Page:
Are You a Video Meeting Bully?
Many thanks to my friend, Anna Seacat for sharing her wisdom in this blog post.
When a VP insisted that everyone in his meetings “show yourself” on camera, his Directors and Managers perceived this as a new rule and also made it a requirement in their meetings.
A perfect environment for video bullies was created.
During one video call with more than a dozen participants, the VP interrupted the speaker and called out to a team member:
“Natalie, are you not going to turn on your video?”
“Uh, well, ummm. I wasn’t going to…No.”
“Natalie…we’re all waiting…”
Were they though? Was anyone else in the meeting scanning through the grid of heads to make sure everyone was complying with the “show yourself” mandate?
It was not likely that many had noticed Natalie wasn’t on camera.
The Value of Video
I tend to minimize everyone’s heads during meetings, finding it to be a distraction from the task at hand. It can also feel unnatural — hypothetically, one could study someone else intently without them knowing it. Requiring individual cameras to be turned on all team members for 60 minutes, especially when they’re not a presenter, can be problematic for many reasons.
I’m not questioning the value of a speaker being able to show themselves on camera during a presentation to a large virtual audience. I also know there is value in inviting participants to use their camera in other professional circumstances, such as during introductory calls or a team discussion with 2-4 members. But, it’s important that we all recognize bad behavior and be upstanders in our organizations when others are being coerced to “show yourself” on camera.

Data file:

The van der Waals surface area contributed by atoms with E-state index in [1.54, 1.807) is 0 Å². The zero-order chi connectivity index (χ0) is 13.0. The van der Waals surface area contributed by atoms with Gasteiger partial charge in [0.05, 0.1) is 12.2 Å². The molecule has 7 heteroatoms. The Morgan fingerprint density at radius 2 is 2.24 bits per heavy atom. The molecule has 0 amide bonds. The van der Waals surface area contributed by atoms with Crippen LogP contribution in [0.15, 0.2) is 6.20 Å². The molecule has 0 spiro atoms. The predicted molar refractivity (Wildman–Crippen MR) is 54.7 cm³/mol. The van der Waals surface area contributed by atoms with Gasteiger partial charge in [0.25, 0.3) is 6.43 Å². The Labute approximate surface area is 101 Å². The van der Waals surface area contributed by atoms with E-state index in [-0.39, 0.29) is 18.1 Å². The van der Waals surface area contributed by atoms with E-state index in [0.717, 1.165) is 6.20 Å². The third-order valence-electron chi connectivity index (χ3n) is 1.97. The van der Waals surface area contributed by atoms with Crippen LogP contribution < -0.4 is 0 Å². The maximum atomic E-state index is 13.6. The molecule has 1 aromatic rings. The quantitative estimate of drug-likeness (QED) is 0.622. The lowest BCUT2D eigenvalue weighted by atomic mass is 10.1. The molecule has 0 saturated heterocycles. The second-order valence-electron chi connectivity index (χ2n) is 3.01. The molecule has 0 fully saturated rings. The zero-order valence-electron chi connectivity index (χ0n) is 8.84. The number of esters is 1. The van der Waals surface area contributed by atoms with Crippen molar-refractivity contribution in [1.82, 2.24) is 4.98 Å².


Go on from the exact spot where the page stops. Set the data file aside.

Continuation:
(Note: The event described above did not occur where I am employed.)
Join the conversation!
- When is using video capabilities during a meeting most effective?
- Should everyone on a team or company be forced to be on camera during meetings?
- What can we do as upstanders in our organizations to ensure everyone can contribute to their full potential and in a way that feels natural?
Anna Seacat is a seasoned marketing and product leader of innovative and high-profile offerings and services. She has domain expertise in enterprise IoT, SaaS, and cybersecurity for IoT. Anna has a reputation as a visionary and for consistently delivering timely results by driving tight integration with product management, marketing, sales, business partners, design, development, and research. Anna has a proven track record in leading the entire product and marketing life cycle with Enterprise Design Thinking. She has a Master of Science in Marketing. Anna currently serves as a Senior Director at Ascension where she leads all marketing, PR, and communication for Ascension’s largest market.